I turned on the radio on my way to work a few days before Christmas and heard one of my favorite Christmas songs.
And you asked me what I want this year,
And I try to make this kind and clear,
Just a chance that maybe we’ll find better days.
It’s “Better Days” by the Goo Goo Dolls and it summed up my feelings this past Christmas perfectly. I want better days.
I want better days than the ones filled with images of refugee families and children desperate for shelter and my Facebook feed filled with reasons why they shouldn’t be allowed in this country often starting with, “I’m a Christian but …”
I want better days than ones filled with victims of gun violence of all kinds. I want better days than ones filled with vitriol and fearmongering between partisans vying for more power and privilege. I want better days when people of all religions can unite around peace and love rather than blame and demonize one another.
I want better days.
A scholar of scriptures asked Jesus one day how to find better days in Luke 10:25-37. Most translations word the question something like, “What must I do to inherit eternal life?” – but life after death wasn’t a big concern for Jews during Jesus’ ministry. In fact, the idea of a personal resurrection to eternal life was a very new concept. Eternal life was a phrase people used to describe a life lived fully into the blessings of God: the best life.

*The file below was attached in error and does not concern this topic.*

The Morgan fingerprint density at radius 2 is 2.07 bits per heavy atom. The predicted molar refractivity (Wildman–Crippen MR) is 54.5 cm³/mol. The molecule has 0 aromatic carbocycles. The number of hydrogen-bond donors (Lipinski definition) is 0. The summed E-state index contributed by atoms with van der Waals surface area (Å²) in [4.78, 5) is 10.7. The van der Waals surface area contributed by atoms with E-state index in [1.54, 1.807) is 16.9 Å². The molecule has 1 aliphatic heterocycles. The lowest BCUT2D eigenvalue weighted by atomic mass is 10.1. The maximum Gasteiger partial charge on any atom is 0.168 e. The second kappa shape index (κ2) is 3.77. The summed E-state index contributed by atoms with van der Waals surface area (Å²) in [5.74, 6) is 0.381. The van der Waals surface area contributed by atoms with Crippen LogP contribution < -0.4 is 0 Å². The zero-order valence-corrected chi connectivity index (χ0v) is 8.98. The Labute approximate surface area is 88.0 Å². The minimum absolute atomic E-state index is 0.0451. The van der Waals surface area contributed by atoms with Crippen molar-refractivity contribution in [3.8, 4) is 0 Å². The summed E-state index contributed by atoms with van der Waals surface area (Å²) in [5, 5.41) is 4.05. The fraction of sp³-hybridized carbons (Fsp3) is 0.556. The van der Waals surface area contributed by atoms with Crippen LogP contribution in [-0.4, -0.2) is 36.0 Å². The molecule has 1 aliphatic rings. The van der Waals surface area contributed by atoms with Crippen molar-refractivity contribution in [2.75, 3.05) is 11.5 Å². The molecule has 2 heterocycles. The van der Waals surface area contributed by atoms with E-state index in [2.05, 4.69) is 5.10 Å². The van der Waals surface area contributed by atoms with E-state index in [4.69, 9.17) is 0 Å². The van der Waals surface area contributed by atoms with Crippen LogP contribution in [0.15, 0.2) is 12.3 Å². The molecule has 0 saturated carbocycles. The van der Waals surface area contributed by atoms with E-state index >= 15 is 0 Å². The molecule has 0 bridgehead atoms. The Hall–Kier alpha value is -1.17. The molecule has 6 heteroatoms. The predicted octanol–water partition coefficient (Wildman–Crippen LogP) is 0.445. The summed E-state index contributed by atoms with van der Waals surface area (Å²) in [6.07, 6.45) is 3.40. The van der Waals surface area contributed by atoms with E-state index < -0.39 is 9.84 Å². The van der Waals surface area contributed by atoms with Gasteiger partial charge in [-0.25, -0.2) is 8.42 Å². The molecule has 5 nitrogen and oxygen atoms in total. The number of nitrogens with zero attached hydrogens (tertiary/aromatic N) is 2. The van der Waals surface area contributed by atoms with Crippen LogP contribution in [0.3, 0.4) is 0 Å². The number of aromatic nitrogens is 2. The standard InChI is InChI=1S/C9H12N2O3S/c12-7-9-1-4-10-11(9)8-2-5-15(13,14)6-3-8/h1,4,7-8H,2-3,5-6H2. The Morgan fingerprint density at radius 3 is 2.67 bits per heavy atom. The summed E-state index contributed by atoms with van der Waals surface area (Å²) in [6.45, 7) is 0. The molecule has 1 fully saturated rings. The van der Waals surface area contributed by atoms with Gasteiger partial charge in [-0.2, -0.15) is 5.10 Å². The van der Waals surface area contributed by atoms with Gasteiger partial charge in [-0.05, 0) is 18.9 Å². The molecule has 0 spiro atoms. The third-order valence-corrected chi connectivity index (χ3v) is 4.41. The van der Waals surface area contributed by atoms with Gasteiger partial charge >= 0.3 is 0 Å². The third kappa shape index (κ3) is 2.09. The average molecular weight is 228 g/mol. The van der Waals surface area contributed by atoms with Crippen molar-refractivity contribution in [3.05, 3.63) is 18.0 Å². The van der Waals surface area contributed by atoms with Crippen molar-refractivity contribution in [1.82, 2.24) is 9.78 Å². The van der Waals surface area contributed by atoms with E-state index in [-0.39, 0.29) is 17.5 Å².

Jesus spent most of his ministry talking about how to live life before death, and this expert in scriptures knows the Jewish scriptures are mostly silent on the subject of life after death. The Law, or Torah, deals with how to live life to the best and fullest, so one expert in the Law is asking another, because he’s ready for a debate.
The real question the lawyer is asking is: How do I find better days? Jesus responds with a question of his own: What does the law say? – because God gave the law so that we might all find better days. This expert in the law predictably answers correctly by quoting Deuteronomy and Leviticus. He talks about how loving God and loving neighbor are the most important things you can do to find better days, or eternal life. Jesus gives him the thumbs up and we’re all on our way to better days, right?
No. The story isn’t over, because as any lawyer or scholar of any document would do, this expert wants to parse out the meaning of a particular word. In other words, we can agree that we’ll find better days by loving our neighbor, but we may disagree on who that is. So, who exactly is my neighbor?
Jesus answers with a story. It’s a story commonly called “The Parable of the Good Samaritan,” and I’m guessing you’ve heard it many times. I know I’ve heard it and preached on it numerous Sundays, but I’m just now beginning to understand how challenging and life changing this story could be.